A move to more adventurous depictions of reality, such as sine, cosine and tangent, were given a trial run in several states but have since been deemed inefficient. Rain would collect in the troughs, and the peaks became scratched and dirtied by the wheels of rebellious skateboarders. Two lines that converged to a point but never met was very popular a few millenia ago until, with the budget cuts in the Representations of Truth department, it became impossible to continue sending someone up there to check on the validity of the asymptote.

Several other innovative displays came and went until it was finally decided that two parallel lines was the best direction for this venture. It was simple. It was effective. It was less is more. It had a simple formula. And best of all, it was cheap! It required just one dedicated employee.

This is how the middleman came into being, hoisted up from the depths of parental squalor into a career with one sure-fire (and straightforward) path to the top.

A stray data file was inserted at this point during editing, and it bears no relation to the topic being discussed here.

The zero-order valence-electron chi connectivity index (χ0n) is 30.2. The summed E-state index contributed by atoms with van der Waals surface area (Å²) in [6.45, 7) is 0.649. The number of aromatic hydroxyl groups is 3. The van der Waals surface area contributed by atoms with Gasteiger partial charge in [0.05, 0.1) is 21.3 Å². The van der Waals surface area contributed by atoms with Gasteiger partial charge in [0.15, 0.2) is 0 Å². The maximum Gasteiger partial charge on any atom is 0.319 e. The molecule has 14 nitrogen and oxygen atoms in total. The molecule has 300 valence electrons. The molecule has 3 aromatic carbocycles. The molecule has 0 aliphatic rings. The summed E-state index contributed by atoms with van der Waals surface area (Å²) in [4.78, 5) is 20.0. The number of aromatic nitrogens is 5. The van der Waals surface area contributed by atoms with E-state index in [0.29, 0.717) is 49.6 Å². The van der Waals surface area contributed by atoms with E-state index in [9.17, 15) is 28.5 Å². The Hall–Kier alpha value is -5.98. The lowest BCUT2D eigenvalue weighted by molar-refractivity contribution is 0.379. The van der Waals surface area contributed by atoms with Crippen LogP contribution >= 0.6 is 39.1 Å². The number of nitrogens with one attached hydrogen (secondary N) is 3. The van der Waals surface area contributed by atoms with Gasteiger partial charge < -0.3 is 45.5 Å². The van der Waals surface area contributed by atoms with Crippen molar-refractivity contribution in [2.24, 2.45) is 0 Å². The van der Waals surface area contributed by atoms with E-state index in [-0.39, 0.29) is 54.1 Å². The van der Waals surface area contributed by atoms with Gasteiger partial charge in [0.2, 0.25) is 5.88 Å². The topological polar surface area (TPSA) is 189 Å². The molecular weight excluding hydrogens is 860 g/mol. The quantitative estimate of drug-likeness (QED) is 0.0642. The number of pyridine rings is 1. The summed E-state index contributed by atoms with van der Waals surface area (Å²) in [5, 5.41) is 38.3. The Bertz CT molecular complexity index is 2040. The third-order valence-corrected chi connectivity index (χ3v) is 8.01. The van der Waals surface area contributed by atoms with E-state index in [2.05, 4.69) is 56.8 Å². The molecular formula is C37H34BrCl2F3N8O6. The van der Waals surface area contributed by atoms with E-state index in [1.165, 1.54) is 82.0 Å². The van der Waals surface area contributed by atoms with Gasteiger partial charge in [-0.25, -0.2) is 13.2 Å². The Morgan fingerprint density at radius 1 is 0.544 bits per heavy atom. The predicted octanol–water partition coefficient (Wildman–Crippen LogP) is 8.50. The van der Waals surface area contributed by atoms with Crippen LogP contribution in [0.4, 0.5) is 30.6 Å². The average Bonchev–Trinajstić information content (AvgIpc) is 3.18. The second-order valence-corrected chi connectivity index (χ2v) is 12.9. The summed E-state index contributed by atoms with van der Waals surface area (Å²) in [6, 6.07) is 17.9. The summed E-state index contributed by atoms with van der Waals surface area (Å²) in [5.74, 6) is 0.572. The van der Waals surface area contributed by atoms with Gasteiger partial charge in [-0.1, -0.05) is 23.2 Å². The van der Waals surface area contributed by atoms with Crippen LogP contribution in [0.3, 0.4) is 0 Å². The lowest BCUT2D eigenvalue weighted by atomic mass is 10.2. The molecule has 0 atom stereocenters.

The chosen middleman needed training from an early age, in what promised to be a rigorous and intensive regime. Due to the prestige of the role, interest was enormous. Parents offered their strongest babies. Fathers hacked away at the dates of birth certificates, trying to make their stupid boor of a premature son a little more eligible, a little too late. Young lovers stopped using protection in the hope that conception would be immediate, and with the ridiculous illusion that in nine months time the position would still be vacant.

Children were taken away from their progenitors, snapped right out of a hereditary string. The skyline of the city became filled with lines, the tops of which could be seen over estates of childless chimneys, reminding parents of the sacrifices necessary for a successful and meaningful career. Lines of two metres in height and not more than five centimetres in diameter trailed off into the distance like the remains of lonely wind-farms. They would sway with all the uncertainty of young arms and volatile careers.

One by one, the children were broken in. Shaped and caressed into a form of the company’s choosing. Until an arm gave way, until a more urgent desire settled in. The spoiled children would be sent back home, weeping like little stolen babies. Poles between their legs, arm muscles pounding. Most went on to work in the security sector. A few dealt in haulage and removals. This became a city of strong-armed offspring, yet all but two of those arms harboured a biting sense of failure that served to haunt their carriers for the rest of their days.